The Buffalo Niagara unemployment rate keeps creeping higher.
The local jobless rate rose to 5.2 percent during August, up from 4.9 percent a year ago, the state Labor Department said Tuesday.
The region's unemployment rate now has increased for five straight months as the pace of hiring locally has cooled, although jobless levels still are hovering around a 10-year low.
Despite the uptick in joblessness, local economists and employment officials have described the Buffalo Niagara job market as being tight, with skilled workers in high demand, while those whose skills are lacking or have other obstacles, such as transportation issues or failed drug tests, are struggling to find work.
"As long as we stay around 5 percent, we're doing pretty well," said John Slenker, the Labor Department's regional economist in Buffalo.
The size of the increase in the unemployment rate is not statistically significant, since the jobless rate has a relatively wide margin of error of at least a half a percentage point. So any change in the unemployment rate within that range could be explained by a statistical inaccuracy.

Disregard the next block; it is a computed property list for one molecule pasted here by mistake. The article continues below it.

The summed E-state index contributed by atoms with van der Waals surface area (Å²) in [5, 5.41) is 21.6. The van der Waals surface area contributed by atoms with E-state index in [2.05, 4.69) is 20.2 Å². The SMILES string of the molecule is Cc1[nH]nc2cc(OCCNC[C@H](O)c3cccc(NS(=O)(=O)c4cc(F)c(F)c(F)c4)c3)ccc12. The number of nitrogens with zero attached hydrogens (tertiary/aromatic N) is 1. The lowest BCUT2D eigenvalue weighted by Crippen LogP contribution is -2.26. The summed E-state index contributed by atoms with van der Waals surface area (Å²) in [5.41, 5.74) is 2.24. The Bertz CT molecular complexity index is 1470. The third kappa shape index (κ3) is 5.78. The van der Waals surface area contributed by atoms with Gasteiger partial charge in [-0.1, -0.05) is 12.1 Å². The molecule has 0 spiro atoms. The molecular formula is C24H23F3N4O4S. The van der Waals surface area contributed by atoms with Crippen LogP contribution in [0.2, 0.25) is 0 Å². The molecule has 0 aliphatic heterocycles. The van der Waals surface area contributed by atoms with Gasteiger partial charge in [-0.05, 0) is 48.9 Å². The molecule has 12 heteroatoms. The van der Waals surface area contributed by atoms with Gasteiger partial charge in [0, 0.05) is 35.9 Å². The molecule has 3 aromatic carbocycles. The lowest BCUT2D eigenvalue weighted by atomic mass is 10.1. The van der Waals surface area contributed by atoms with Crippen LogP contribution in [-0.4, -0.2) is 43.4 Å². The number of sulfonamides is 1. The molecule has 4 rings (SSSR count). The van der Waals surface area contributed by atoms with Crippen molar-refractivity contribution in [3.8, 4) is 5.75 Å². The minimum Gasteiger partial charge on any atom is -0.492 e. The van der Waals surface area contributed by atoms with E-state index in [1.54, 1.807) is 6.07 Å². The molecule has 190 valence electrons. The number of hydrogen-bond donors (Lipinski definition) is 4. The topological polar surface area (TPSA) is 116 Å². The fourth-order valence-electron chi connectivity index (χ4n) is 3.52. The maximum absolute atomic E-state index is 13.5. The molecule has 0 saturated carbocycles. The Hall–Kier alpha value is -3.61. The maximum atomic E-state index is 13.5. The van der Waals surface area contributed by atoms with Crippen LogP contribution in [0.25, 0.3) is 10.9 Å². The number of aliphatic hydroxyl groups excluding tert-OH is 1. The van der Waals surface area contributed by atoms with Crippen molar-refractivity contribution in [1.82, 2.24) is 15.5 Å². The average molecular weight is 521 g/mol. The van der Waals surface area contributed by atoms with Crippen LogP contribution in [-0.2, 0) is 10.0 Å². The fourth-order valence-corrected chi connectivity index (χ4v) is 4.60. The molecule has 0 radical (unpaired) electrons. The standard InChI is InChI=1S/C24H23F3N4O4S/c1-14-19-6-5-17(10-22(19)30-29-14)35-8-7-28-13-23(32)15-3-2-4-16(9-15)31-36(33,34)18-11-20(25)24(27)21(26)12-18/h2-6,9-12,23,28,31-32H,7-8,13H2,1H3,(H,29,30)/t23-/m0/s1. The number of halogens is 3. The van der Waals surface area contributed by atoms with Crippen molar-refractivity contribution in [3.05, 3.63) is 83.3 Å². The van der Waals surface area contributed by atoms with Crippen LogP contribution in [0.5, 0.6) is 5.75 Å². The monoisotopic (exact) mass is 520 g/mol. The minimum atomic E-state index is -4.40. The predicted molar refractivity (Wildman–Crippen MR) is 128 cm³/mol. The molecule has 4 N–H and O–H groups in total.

The local unemployment rate, despite the August increase, is the third-lowest for any August since 2007 and only slightly higher than the 10-year low of 4.9 percent set in August 2016.
The unemployment rate has been inching up as the pace of hiring across the region has slowed since spring. After averaging about 1.4 percent during January and February, the pace of job growth has slowed to about a third of the pace over the last six months, according to department data.
Joblessness is higher in the Buffalo Niagara region than it is both statewide and across the country. The unemployment rate stood at 4.5 percent during August across the country and at 4.9 percent statewide.
Among the state’s 15 major metropolitan areas, only Watertown, with a 5.4 percent unemployment rate, had higher joblessness than the Buffalo Niagara region during August.
The number of unemployed workers who were actively seeking a job but couldn't find one increased by 6 percent, or 1,500 people, from August 2016 to August 2017. The number of unemployed people has dropped by 40 percent since 2012 as the local jobless rate has fallen from a peak of 8.4 percent.
At the same time, the number of people who had jobs dropped by less than 1 percent. The 521,200 workers who were employed during August was tied for the fewest for any August since 2011.